OBJECTIVE: To evaluate the effects of qigong lessons on schoolchildren in terms of their achievements at school, social behavior, and general health. DESIGN: A controlled intervention pilot study was conducted with children in two second-grade classes at an elementary school and in two eighth-grade classes at a high school. SETTING/LOCATION AND INTERVENTION: One class from each school received qigong lessons for 20 minutes at least twice weekly over a period of 6 months, while the control class from the same school received no intervention. Two additional classes at two elementary schools participated in the qualitative analysis only. MEASURES: Teachers, parents, and students answered standardized questionnaires at the beginning of the study and after 6 months, covering complaints, concentration, creativity, grades, quality of life (QOL) (assessed by the KINDL questionnaire), and social behavior. In addition to this quantitative study, we conducted in-depth, semi-structured interviews with all participating teachers at the end of the project to evaluate individual effects. RESULTS: Of a total of 90 participants in the study (52% boys and 48% girls), 40 students attended elementary school (20 per class, mean age 7.4 +/- 0.5 years) and 50 high school (25 per class, mean age 13 +/- 0.8 years). Factor analysis yielded three scales for the teacher questionnaire (learning process, social behavior, appropriate behavior) and four scales for the parent questionnaire (creativity, concentration, well-being, restlessness). The qigong group showed significantly better results in the teacher questionnaire (especially for appropriate behavior) and in grades in comparison to the control group, but no effect was found in the parent questionnaire, medical complaints, sick days, or in the children's assessment of QOL. Qualitative analyses indicated a relevant decrease of individual complaints for some children in the qigong group. CONCLUSIONS: The feasibility of integrating qigong in school lessons was shown. Six months after starting qigong lessons, schoolchildren improved in social behavior and showed stable grades, while inappropriate behavior decreased, compared to the control. Combining quantitative and qualitative research methods appeared to be useful to detect the effects of qigong in individuals. Due to the limitations of our pilot study, further studies with larger sample sizes and long-term follow-up are needed.
· Clinical Trial
Cardiac rehabilitation for the elderly: Qi Gong and group discussions.
Stenlund T, Lindstrom B, Granlund M, Burell G.
Heart Centre, University Hospital, SE-901 85 Umea, Sweden. [email protected]
BACKGROUND: Over the last decade several studies have shown that patients with coronary artery disease even above the age of 70 can be successfully treated with advanced medical and surgical methods. Unfortunately, rehabilitation programmes for this group are rarely offered. It is important to develop forms of rehabilitation that are adapted to the specific needs of this increasing group of elderly patients. The aim of this randomized study was to investigate whether the combination of Qi Gong and group discussions would increase physical ability for elderly patients > or =73 years with coronary artery disease. METHODS: A total of 95 patients (66 men and 29 women), with documented coronary artery disease, were randomized to an intervention group (n=48) mean age 77+/-3 (73-82) or to a control group (n=47) mean age 78+/-3 (73-84). The intervention groups met weekly over 3 months. The control group got usual care. Physical ability was assessed at baseline and after the intervention. RESULTS: Patients in the intervention group increased their self-estimated level of physical activity (P=0.011), and their performance in the one-leg stance test for the right leg (P=0.029), co-ordination (P=0.021) and the box-climbing test for right leg (P=0.035). CONCLUSION: A combination of Qi Gong and group discussions appear to be a promising rehabilitation for elderly cardiac patients in terms of improving self-reported physical activity, balance and co-ordination. This could be an option for elderly patients who do not participate in the ordinary cardiac rehabilitation.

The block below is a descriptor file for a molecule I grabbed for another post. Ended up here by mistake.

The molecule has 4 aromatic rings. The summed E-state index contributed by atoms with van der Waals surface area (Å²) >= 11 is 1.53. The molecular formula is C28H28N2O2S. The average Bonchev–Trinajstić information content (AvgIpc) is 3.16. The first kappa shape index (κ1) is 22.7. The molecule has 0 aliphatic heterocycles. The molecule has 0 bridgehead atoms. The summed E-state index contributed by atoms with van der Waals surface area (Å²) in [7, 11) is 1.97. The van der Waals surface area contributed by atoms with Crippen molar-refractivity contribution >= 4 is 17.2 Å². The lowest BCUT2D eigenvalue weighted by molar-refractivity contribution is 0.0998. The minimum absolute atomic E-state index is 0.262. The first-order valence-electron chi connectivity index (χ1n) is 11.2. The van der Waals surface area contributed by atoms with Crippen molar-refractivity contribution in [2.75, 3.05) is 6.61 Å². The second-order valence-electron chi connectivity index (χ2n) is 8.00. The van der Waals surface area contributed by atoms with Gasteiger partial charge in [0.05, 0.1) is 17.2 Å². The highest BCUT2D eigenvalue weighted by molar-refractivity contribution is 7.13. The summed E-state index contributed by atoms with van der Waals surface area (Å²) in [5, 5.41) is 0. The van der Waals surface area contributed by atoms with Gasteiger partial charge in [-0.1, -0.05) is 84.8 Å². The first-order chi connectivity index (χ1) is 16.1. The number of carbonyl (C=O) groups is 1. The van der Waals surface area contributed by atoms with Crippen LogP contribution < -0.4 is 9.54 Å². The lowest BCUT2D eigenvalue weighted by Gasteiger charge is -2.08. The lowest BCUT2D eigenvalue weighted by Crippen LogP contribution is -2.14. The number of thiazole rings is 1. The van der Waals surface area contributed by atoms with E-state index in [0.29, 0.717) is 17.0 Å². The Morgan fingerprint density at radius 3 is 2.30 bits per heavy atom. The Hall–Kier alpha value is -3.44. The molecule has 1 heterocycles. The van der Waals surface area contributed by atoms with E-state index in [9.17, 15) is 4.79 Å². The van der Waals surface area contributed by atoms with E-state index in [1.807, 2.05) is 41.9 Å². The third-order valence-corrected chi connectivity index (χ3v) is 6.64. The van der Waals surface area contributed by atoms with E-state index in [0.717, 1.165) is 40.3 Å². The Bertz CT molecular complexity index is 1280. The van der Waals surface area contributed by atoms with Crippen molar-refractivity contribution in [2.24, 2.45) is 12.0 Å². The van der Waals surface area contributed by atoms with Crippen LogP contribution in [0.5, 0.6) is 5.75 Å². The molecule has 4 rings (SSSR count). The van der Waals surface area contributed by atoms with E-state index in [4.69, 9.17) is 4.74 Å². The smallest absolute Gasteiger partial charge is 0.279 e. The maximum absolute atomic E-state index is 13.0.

Effects of Qi-training (Qigong) on forearm blood gas concentrations.
Lee MS, Ryu H, Song J, Moon SR.
Center for Integrative Medicine, Institute of Medical Science, Wonkwang University, Iksan, Korea.
Using an ABA' design, the authors investigated the effects of Qi-training on blood gas concentrations with a 20 min control rest period (A), 1 h of Qi-training (B), and a 20-min rest period (A'). The blood partial pressures of oxygen (PO2) and carbon dioxide (PCO2), and oxygen content, oxygen saturation, and pH were significantly altered. The mean PO2 value increased significantly during Qi-training by 14 mmHg (about 24%, p < .01) compared with control A. During Qi-training, the mean decrease in PCO2 was 3 mmHg (about 10%). These results suggest that the practical application of Qi-training may exert a positive regulatory function on physiological status.